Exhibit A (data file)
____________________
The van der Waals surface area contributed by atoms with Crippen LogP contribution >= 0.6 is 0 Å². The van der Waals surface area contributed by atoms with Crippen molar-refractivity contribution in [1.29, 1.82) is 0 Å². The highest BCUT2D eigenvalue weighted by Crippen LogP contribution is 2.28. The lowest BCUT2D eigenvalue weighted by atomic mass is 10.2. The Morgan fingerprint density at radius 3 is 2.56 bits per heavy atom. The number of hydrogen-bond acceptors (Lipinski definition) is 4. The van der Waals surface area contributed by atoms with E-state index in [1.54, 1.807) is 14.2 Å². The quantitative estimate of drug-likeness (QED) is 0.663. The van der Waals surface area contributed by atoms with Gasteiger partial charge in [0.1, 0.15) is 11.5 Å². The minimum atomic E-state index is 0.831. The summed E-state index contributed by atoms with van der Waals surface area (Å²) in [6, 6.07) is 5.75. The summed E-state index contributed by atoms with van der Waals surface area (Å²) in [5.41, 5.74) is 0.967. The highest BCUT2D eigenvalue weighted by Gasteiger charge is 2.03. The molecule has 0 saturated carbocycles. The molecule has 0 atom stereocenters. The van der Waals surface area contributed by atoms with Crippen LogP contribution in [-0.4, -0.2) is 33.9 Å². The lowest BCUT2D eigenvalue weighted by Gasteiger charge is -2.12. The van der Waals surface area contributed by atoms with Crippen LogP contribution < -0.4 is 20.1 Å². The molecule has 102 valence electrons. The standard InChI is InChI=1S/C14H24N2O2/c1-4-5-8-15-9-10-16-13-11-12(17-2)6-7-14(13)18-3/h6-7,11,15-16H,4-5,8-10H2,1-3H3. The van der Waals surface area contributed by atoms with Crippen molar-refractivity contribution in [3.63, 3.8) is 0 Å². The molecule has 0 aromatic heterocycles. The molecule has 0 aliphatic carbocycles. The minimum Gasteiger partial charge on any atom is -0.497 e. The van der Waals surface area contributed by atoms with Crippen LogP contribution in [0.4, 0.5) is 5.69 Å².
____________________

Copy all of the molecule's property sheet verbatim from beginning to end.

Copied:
The van der Waals surface area contributed by atoms with Crippen LogP contribution >= 0.6 is 0 Å². The van der Waals surface area contributed by atoms with Crippen molar-refractivity contribution in [1.29, 1.82) is 0 Å². The highest BCUT2D eigenvalue weighted by Crippen LogP contribution is 2.28. The lowest BCUT2D eigenvalue weighted by atomic mass is 10.2. The Morgan fingerprint density at radius 3 is 2.56 bits per heavy atom. The number of hydrogen-bond acceptors (Lipinski definition) is 4. The van der Waals surface area contributed by atoms with E-state index in [1.54, 1.807) is 14.2 Å². The quantitative estimate of drug-likeness (QED) is 0.663. The van der Waals surface area contributed by atoms with Gasteiger partial charge in [0.1, 0.15) is 11.5 Å². The minimum atomic E-state index is 0.831. The summed E-state index contributed by atoms with van der Waals surface area (Å²) in [6, 6.07) is 5.75. The summed E-state index contributed by atoms with van der Waals surface area (Å²) in [5.41, 5.74) is 0.967. The highest BCUT2D eigenvalue weighted by Gasteiger charge is 2.03. The molecule has 0 saturated carbocycles. The molecule has 0 atom stereocenters. The van der Waals surface area contributed by atoms with Crippen LogP contribution in [-0.4, -0.2) is 33.9 Å². The lowest BCUT2D eigenvalue weighted by Gasteiger charge is -2.12. The van der Waals surface area contributed by atoms with Crippen LogP contribution < -0.4 is 20.1 Å². The molecule has 102 valence electrons. The standard InChI is InChI=1S/C14H24N2O2/c1-4-5-8-15-9-10-16-13-11-12(17-2)6-7-14(13)18-3/h6-7,11,15-16H,4-5,8-10H2,1-3H3. The van der Waals surface area contributed by atoms with Crippen molar-refractivity contribution in [3.63, 3.8) is 0 Å². The molecule has 0 aromatic heterocycles. The molecule has 0 aliphatic carbocycles. The minimum Gasteiger partial charge on any atom is -0.497 e. The van der Waals surface area contributed by atoms with Crippen LogP contribution in [0.4, 0.5) is 5.69 Å².